Caffeine and Convenience

Do pieces of electronics equipment undergo sympathetic experiences? For instance, does a coffee maker get sick when a smart phone dies? I ask this as part of a serious inquiry into the behavior of my coffee maker this morning. When I pushed the “brew” button, it bellowed with a sound like the noise made by an injured calf. Yesterday, my smart phone either died or went into a coma. I’ll take my cell phone in this afternoon for either an autopsy or a resurrection; inasmuch as I’m not a believer, I am not expecting a miracle today. Instead, I expect to be told I’ll need to relieve my bank account of several hundred dollars if I ever want to surf the web  and text and talk on the phone from the same device again.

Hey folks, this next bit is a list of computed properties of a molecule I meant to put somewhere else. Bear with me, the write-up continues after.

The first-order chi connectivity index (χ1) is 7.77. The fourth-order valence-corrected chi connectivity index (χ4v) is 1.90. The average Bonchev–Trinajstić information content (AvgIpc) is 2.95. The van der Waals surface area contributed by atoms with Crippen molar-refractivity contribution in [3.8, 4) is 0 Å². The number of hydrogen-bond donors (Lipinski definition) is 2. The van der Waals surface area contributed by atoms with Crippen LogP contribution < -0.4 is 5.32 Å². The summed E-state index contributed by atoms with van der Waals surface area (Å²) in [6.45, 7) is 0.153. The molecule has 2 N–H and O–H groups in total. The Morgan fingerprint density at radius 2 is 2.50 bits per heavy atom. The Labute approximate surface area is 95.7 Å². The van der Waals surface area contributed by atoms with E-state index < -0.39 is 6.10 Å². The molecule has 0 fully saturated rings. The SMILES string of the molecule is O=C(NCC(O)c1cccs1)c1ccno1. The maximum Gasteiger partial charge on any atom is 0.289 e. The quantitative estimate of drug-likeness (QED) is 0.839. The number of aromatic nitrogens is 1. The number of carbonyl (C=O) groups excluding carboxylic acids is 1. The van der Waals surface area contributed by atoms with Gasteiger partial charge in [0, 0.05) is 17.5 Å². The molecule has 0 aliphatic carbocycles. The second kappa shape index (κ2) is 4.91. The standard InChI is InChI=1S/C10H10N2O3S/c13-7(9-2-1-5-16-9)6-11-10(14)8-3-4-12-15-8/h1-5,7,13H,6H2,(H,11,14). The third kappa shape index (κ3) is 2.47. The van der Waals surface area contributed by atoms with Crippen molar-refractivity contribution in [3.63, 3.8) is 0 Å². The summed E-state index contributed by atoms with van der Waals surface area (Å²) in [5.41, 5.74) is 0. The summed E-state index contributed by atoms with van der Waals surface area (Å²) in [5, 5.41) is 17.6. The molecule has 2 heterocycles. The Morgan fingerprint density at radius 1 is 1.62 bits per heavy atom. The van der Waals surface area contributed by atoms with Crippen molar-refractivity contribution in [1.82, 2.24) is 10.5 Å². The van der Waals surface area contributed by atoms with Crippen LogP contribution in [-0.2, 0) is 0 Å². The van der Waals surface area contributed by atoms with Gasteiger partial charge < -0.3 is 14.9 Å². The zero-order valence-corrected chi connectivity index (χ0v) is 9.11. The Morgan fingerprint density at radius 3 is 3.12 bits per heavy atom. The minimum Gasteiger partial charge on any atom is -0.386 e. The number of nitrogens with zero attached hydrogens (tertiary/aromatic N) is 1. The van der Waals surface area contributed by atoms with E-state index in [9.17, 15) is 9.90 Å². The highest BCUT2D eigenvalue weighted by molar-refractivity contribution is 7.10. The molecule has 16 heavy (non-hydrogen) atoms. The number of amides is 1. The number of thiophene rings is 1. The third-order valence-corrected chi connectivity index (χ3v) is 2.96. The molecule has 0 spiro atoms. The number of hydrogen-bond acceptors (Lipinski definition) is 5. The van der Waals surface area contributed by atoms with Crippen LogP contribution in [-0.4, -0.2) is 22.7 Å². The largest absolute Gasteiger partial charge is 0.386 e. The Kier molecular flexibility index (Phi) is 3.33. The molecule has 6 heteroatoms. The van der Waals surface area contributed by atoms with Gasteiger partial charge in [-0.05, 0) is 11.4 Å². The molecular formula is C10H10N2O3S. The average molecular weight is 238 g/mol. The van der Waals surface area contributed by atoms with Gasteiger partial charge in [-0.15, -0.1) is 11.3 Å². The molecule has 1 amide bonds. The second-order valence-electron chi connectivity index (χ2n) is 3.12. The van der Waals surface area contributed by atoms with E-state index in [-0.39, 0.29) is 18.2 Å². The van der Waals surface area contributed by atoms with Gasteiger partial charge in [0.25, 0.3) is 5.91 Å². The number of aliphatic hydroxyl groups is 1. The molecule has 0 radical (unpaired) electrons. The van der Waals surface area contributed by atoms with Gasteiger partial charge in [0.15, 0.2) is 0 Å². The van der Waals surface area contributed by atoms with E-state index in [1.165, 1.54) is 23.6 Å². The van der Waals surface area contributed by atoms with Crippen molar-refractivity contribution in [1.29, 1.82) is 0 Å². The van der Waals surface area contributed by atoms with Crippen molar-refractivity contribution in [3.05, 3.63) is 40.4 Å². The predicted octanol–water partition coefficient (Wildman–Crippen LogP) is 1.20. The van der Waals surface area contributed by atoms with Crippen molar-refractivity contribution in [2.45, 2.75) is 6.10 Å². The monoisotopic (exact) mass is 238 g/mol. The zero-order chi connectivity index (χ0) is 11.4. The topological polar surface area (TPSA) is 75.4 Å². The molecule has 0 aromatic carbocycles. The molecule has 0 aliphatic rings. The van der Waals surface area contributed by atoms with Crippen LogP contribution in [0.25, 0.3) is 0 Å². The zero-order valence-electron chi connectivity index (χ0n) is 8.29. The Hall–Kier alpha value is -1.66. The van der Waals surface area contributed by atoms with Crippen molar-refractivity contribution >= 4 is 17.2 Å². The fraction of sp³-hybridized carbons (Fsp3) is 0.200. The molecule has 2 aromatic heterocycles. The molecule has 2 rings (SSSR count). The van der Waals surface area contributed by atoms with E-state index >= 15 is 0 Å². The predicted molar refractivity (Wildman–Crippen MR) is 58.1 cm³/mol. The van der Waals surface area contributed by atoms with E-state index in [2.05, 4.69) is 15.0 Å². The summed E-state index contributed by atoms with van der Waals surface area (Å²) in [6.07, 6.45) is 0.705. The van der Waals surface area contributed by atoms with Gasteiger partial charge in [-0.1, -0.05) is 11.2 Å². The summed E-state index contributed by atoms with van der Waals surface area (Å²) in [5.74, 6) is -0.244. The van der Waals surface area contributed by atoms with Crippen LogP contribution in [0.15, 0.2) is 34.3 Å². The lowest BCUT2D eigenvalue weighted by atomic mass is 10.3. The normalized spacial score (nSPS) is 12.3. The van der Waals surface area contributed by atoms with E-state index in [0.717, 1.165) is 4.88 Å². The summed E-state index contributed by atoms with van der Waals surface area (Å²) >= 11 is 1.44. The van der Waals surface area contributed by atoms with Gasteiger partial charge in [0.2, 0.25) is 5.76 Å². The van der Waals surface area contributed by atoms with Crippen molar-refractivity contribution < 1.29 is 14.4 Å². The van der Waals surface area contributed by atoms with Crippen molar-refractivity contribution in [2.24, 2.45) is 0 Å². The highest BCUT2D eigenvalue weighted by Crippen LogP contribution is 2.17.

Though that is an upsetting thought, this morning’s distressing symptoms of illness from the coffee maker were even more terrifying. What if, unlike this morning, tomorrow the beast fails to recover from its ailment and, instead, succumbs to the heartache of losing its companion, the smart phone? The idea of waking to a dead coffee maker is almost too much to bear. I must admit an ugly truth. My bereavement would not arise from the machine’s demise but, rather, would spring from the empty space in my caffeine-starved gullet. That’s right, I would be more concerned about how the machine’s death affected me than about its passing. And in that way I am a clone of Donald Trump. Now that, truly, is a sobering and disgusting thought. I may stop drinking coffee. And I lived without a smart phone for many years. Perhaps I’m capable of living without one again.

What kind of person am I, really? If you see me sipping on a cup of coffee and talking on a cell phone, slap me. For I deserve a punishment far worse than that.

About John Swinburn

"Love not what you are but what you may become."― Miguel de Cervantes
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